In Graff v. 2920 Park Grove Venture, Ltd., an executor was sued after selling estate real estate because the executor allegedly sold the property for less than fair market value. No. 05-16-01411-CV, 2018 Tex. App. LEXIS 4266 (Tex. App—Dallas June 13, 2018, no pet. history). Among other claims and arguments, the plaintiff alleged that the executor had no authority to sell the property because the will was silent regarding the authority to sell real property. The court of appeals held that the executor had that authority:
It is undisputed that the will did not expressly state the executor had the authority to sell the estate’s real property. However, under Texas law, independent executors like Hayden have authority to do any act which an ordinary executor may do under an order of the probate court without the need for an order. Where the will contains no restrictive terms upon his authority, an independent executor may incur reasonable expenses in the management of the estate, adjust and pay debts against the estate and for that purpose may sell property of the estate, although the will does not expressly grant that power.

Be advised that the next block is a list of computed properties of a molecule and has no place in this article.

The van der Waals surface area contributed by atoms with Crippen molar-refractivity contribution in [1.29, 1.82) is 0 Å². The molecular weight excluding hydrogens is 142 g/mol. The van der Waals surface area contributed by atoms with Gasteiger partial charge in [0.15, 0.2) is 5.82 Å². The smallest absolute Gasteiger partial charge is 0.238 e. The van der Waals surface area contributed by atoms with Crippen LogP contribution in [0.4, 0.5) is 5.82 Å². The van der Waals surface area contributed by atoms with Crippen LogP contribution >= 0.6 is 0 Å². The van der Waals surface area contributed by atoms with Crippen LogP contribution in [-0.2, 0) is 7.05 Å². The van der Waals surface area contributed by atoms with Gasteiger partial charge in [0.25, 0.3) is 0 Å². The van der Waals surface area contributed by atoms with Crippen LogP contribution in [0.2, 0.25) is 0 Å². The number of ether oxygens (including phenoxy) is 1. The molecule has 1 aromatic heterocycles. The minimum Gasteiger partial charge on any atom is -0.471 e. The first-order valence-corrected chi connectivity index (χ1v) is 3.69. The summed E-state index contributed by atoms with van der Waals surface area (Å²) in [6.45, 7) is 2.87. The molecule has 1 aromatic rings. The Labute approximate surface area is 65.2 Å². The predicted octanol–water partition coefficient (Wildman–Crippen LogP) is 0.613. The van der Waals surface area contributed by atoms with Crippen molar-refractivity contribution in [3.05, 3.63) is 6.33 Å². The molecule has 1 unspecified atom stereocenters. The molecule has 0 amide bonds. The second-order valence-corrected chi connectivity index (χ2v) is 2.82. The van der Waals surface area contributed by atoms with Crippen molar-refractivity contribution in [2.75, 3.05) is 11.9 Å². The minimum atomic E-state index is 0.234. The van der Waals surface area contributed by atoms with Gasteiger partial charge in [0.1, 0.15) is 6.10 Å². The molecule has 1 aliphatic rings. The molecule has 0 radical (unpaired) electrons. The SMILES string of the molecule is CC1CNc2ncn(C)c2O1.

The existence of debts against the estate is sufficient to authorize the independent executor to sell real property. Stanley does not dispute that the estate had certain outstanding debts at the time of the sale. In fact, the summary judgment record reveals at the time Hayden decided to sell the apartment complex, the estate had limited cash and several outstanding debts, including federal estate taxes of over $3 million, a mortgage on the apartment complex, executor’s fees of about $800,000, as well as outstanding attorney’s fees incurred in the administration of the estate. Accordingly, Hayden had authority to sell real property to satisfy the outstanding debts of the estate.
As for his contention with respect to probate court authorization, Stanley argues that because the record does not conclusively establish that Hayden needed to sell the property in order to satisfy the estate’s outstanding debts, Park Grove has not shown the probate court would have authorized the sale. According to Stanley, because he put forth evidence of an alternative way to satisfy the outstanding debt without the sale, Park Grove was not entitled to summary judgment on this rescission claim for lack of authority. However, Stanley cites no cases to support his position. To the contrary, the cases upon which he relies suggest that all that is required to authorize a sale is to show the existence of such facts as would authorize the probate court to order a sale, such as outstanding estate debts.
Id. The court of appeals affirmed a summary judgment for the executor on this claim.